This All-Black Penguin May Be the Only One of Its Kind on the Planet


Luckily black never goes out of style, but who knows what it holds for this penguin?

BBC camera crews working on the phenomenal wildlife series Dynasties have captured some never-before-seen footage of a penguin with a black belly in a sea of white, like a rebel at a white tie event.

The penguin in question has a rare genetic mutation called melanism, which makes skin, fur, and feathers black due to a high concentration of the pigment melanin. It’s basically the opposite of albinism, which is caused by a lack of pigment.

“Is this the rarest penguin on Earth?” BBC America asks in the video. Well, possibly. While partial melanism has been obeserved in other penguins – Adelie, chinstrap, gentoo, macaroni, and royal – it mostly occurs in King penguins apparently. As far as we know, it’s never been seen in emperor penguins before, and all-black penguins are extremely rare anyway.

In fact, biologists reckon even partial melanism could be as rare as one in a quarter million, and since there’s very little documentation or scientific study of all-black penguins, full melanism is likely to be even rarer.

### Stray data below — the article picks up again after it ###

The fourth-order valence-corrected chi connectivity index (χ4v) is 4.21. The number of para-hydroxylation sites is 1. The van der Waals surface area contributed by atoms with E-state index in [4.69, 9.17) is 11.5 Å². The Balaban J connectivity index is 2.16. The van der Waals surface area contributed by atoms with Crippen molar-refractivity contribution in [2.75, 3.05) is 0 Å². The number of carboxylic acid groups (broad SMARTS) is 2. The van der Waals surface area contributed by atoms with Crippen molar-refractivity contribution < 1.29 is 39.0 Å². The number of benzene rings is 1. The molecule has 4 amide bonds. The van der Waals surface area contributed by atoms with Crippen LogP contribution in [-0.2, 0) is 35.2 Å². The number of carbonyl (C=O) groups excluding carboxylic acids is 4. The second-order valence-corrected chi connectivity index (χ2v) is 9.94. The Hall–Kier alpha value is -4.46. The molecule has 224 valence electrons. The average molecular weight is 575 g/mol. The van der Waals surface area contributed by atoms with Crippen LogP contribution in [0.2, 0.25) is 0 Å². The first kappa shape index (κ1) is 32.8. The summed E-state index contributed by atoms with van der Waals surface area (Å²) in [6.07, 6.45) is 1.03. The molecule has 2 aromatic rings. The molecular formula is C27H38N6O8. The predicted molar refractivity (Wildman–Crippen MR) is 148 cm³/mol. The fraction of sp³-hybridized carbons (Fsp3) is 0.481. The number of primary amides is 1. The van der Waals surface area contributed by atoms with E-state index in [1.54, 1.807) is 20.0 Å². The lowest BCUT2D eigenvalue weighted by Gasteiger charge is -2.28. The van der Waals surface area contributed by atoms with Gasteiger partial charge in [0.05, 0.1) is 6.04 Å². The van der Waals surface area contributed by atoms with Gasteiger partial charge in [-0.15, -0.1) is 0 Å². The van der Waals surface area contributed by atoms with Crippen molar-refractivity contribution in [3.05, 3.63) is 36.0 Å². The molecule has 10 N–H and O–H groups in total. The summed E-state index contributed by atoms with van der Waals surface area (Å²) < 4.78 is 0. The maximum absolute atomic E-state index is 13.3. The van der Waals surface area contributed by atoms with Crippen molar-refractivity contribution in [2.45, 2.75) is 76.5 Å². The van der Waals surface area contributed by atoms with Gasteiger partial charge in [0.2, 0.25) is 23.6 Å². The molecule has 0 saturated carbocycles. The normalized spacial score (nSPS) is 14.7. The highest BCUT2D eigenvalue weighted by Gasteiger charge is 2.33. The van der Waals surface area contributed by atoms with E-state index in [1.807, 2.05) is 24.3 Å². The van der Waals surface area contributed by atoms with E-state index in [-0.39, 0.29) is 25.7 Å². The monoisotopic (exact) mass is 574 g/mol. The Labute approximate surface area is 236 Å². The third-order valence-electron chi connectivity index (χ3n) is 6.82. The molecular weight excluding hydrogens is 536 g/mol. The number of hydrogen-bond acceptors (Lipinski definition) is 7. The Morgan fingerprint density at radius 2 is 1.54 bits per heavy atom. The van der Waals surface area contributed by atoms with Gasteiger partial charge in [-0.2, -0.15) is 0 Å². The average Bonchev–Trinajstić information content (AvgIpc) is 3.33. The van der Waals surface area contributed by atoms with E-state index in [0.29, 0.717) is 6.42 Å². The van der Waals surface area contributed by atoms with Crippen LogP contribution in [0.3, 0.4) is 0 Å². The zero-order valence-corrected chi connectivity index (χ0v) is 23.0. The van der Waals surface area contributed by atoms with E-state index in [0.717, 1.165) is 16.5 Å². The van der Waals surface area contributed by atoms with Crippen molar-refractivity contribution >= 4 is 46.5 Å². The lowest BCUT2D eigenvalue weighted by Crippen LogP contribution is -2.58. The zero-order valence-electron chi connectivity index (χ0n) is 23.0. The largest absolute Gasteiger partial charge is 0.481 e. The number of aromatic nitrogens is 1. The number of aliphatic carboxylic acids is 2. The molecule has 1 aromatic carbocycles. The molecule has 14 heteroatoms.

“He or she could be the only one of its kind,” the video states.

Adult emperors have black heads and wings, gray backs, and white bellies, with their distinctive yellow-orange markings around the neck. This particular penguin spotted when the Dynasties team were filming the Emperor episode in Antarctica is almost entirely black, lacking the odd patch of white on its chest and wing tips, and the splash of yellow around its neck.

For some animals, standing out of the crowd can be an advantage (like for this cow, for example). For most of them, however, it can be a disaster.

Firstly, a mutation like melanism can make animals more easy to spot by predators. In this penguin’s case, not just because it may be more visible on the ice, but because penguins’ white bellies make them look invisible to predators swimming below by helping them blend in with the light from the surface.

Neverthless, as the BBC points out, this particular specimen isn’t doing too badly, having survived into adulthood.

In fact, according to the footage the penguin is doing just fine. However, filmed amongst hundreds of its besuited brethren and looking healthy, it appeared to show signs of looking for a mate while huddling for warmth with the other penguins.

And here comes the second point: it must be really difficult to find a mate when all other penguins are different – which probably makes this specimen the loneliest penguin in the world.

Sources: 1, 2

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